Thursday, September 07, 2006

The reason for Amtrak's woes

The Daily Press (Newport News, VA) printed the following letter of mine on Amtrak today.

I laughed when I read Thomas G. Tingle's "What we can do to save Amtrak" and George Tsirimokos's "Amtrak must do better to thrive," Aug. 31. Tingle argued for more money and more local political activism to keep Amtrak running, while Tsirimokos argued that Amtrak must redouble its efforts in customer service and scheduling. Neither put a finger on one overlooked aspect of our nationalized passenger train system: that virtually the whole private rail system, freight and passenger, was sacrificed to the trucking industry lobby ages ago.

It was gross haulage by the private railroads that underwrote the costs of the passenger service. As that haulage was siphoned off by the trucking industry - whose rigs and semis, by the way, are the culprits that chew up the interstates in need of taxpayer-funded repairs - the revenue that underwrote the passenger lines dwindled. Contributing to the decline of passenger rail service, also, were the growth of airlines and special political treatment for interstate bus lines.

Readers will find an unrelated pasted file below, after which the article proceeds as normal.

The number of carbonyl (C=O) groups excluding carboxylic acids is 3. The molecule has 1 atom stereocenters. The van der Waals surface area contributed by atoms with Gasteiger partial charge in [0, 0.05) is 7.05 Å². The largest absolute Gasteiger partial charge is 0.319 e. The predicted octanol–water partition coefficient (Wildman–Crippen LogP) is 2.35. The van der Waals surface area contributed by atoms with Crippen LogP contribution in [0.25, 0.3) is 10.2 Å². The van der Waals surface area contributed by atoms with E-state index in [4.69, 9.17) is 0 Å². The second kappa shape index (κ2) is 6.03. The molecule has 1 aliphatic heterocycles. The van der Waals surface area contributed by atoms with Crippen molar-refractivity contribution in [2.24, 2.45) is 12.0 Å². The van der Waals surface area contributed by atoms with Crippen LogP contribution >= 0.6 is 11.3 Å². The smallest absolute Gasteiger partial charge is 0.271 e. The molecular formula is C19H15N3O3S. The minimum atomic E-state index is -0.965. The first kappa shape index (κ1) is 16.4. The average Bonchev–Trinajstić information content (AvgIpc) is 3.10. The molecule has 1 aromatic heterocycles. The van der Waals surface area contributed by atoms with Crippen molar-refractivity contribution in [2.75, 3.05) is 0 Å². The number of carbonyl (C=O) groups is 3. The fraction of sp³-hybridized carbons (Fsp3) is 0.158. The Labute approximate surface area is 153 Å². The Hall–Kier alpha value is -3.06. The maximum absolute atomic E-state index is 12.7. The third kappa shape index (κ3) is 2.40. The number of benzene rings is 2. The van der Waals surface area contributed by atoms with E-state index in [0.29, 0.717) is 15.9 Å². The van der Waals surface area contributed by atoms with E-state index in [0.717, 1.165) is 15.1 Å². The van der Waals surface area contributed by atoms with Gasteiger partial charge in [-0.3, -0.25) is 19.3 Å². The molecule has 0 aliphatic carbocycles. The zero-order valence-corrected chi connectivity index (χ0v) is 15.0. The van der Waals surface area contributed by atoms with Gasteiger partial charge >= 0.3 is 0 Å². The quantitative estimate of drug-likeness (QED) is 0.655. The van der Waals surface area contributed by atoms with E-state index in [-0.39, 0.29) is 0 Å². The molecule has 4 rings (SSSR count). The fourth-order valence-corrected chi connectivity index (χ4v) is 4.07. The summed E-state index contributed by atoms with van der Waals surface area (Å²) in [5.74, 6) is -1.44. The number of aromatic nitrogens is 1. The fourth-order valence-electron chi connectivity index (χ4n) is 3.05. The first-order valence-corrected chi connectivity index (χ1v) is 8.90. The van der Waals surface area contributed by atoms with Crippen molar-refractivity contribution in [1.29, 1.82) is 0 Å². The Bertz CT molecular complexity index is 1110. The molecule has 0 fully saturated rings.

I remember traveling across the country many times in the 1960s on private passenger trains, complete with clean, comfortable coaches, dining cars, faster running trains and on-time arrivals and departures. But labor laws, federal regulation and special interest lobbies killed all that off. The solution was to nationalize the passenger rail system and emulate the heavily subsidized European public railroads. Passenger service declined abysmally, capital equipment depreciated, and tracks deteriorated, as did the rolling stock. Cost, operating and investment economies always go out the window when government takes over an industry.

Pumping more money into a government-made boondoggle isn't going to make it more valuable or efficient, just more costly.

Edward Cline

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